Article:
Caribbean Report 26-04-1999



Table of Contents

1. Headlines with anchor Ken Richards (00 : 27)
2. Jamaica Prime Minister PJ Patterson is expected to announce his decision on whether to roll back the controversial tax imposed on gasoline following three days of civil unrest in the country. The Prime Minister appointed a task force to examine the options available for an increase. Carol Orr reports from Kingston (00:28 - 02:26)
3. The outcome of the first in a series of elections in the Netherland Antilles has resulted in a change in government in Bonaire. The Democratic Party in Bonaire has been forced to the opposition benches retaining only four of nine contested seats. A new coalition government will be formed. Mike Jarvis reports (02: 27 - 04: 34)
4. The Head of the British Foreign Policy Center Mark Leonard suggests a major shakeup for the Commonwealth as the organisation celebrates its 50th anniversary. The Center’s senior researcher Sunder Katwala describes the Commonwealth as ineffective, not having a permanent presence and not developing conditions for prosperity. Ken Richards reports ( 04: 35 – 07: 22)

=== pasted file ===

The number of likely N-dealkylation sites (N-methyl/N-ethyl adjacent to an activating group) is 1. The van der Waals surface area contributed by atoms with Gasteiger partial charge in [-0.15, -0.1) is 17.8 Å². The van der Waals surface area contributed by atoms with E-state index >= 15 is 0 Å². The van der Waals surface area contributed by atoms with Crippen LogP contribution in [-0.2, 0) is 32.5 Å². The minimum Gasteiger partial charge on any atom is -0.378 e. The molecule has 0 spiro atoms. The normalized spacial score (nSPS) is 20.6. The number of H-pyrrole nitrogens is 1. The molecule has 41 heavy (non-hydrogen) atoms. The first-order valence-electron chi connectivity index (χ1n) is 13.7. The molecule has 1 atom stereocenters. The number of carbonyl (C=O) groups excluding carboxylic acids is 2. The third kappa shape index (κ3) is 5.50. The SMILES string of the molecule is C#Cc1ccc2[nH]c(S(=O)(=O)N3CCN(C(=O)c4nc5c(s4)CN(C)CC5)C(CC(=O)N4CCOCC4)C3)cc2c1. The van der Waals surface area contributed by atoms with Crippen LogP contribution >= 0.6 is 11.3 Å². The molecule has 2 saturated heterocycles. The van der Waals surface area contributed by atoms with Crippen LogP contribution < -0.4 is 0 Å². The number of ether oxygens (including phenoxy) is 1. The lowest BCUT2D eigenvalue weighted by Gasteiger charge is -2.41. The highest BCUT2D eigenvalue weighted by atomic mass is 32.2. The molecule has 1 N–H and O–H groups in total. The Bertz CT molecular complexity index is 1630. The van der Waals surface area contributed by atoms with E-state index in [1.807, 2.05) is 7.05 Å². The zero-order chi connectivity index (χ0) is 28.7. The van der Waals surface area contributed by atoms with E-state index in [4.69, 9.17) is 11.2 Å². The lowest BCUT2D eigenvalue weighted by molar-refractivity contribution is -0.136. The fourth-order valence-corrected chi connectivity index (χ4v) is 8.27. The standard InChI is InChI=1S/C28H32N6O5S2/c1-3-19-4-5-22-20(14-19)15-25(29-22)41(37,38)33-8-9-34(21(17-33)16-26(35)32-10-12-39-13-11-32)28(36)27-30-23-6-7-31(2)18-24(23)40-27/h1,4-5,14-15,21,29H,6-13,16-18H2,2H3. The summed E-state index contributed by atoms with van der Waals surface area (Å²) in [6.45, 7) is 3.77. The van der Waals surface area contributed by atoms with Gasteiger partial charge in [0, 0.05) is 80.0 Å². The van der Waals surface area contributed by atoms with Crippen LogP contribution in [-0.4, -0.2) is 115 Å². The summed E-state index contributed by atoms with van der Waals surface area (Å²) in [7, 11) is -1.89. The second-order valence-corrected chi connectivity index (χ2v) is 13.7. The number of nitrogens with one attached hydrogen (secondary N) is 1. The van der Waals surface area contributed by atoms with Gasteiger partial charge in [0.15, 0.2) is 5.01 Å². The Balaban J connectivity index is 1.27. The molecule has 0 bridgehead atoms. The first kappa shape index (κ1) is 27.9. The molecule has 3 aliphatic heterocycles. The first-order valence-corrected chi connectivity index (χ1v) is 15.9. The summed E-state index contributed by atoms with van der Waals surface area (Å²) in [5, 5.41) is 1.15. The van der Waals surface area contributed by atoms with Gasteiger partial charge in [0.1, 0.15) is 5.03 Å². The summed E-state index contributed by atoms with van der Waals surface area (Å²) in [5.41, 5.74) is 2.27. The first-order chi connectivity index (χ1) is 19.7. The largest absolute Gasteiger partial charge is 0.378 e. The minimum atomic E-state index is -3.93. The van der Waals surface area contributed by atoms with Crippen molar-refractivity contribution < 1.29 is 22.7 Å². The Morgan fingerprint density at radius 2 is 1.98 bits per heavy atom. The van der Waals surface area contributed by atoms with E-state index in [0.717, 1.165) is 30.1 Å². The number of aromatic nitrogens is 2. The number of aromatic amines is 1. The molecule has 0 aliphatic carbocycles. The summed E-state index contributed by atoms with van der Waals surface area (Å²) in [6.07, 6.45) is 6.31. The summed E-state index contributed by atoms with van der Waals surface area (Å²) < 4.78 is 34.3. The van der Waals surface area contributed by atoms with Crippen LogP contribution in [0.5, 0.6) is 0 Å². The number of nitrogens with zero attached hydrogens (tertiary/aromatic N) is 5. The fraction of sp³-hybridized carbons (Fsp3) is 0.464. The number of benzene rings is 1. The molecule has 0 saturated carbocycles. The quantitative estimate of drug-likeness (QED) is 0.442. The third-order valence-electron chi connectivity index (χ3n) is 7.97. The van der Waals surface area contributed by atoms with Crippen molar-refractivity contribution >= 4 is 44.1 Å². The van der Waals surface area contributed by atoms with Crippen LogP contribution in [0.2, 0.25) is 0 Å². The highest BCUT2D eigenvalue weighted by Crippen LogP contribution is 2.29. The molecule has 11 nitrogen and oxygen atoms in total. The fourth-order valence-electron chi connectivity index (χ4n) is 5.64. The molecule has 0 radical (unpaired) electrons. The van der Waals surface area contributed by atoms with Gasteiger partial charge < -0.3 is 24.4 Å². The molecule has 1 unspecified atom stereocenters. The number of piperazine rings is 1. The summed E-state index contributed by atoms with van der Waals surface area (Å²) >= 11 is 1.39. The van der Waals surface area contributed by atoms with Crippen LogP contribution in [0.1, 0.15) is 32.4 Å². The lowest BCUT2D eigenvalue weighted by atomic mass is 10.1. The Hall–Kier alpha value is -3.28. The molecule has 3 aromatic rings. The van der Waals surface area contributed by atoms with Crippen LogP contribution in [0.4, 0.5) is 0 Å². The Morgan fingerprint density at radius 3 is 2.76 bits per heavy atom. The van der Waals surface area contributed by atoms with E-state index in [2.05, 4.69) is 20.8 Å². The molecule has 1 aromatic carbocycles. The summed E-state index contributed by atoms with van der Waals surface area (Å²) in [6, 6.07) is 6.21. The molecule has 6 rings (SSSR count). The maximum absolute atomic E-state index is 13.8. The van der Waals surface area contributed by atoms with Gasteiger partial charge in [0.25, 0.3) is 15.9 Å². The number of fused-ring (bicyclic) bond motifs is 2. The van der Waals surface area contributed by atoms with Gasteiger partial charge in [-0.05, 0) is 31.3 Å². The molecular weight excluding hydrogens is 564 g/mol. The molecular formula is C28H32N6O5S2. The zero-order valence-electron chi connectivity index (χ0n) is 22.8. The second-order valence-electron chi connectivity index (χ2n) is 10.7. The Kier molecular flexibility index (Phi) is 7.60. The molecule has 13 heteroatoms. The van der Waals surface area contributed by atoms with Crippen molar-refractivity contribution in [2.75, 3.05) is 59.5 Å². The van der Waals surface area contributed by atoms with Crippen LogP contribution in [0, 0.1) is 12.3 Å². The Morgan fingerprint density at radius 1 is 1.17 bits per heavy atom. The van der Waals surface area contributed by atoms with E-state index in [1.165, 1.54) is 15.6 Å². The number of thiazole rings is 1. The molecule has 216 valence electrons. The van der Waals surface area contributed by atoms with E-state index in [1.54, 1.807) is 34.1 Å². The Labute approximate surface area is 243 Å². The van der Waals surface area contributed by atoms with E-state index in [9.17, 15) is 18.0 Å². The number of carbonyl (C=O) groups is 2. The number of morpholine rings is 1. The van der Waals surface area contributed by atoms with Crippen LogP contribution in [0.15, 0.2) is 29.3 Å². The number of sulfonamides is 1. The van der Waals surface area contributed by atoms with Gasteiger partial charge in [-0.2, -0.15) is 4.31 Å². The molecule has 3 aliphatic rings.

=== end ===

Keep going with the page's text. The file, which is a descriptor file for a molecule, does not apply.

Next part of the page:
5. The state owned media house in Trinidad and Tobago has been instructed to eliminate negative reporting and programming from its schedule by Prime Minister Basdeo Panday. The Prime Minister is calling for an end of programming which promotes violence, urging the network to promote cultural development and give voice to artists and heroes. Leader of the opposition Patrick Manning views this move as government’s attempt to control the media. Tony Fraser reports (07: 23 - 09: 53)
6. Venezuela voted overwhelmingly for a new constitution in a national referendum. However a relatively low turnout has raised questions as to whether President Hugo Chavez has moral authority to implement the central plan for his program for reform. BBC correspondent Peter Griste and Ken Richards report (09: 54 - 12: 06)
7. Unruly spectators at a cricket match with host West Indies against Australia in Guyana cast a shadow over the region’s ability to host big matches. Jamaican journalist Horace Helps and Australian captain Steve Waugh comment on mob rule in cricket. Keith Stone Greaves reports on this incidence of disruptive behavior by cricket spectators. International Cricket Council Chief Executive David Richards is awaiting a full report from the West Indies Cricket Board (12: 07 - 15: 24)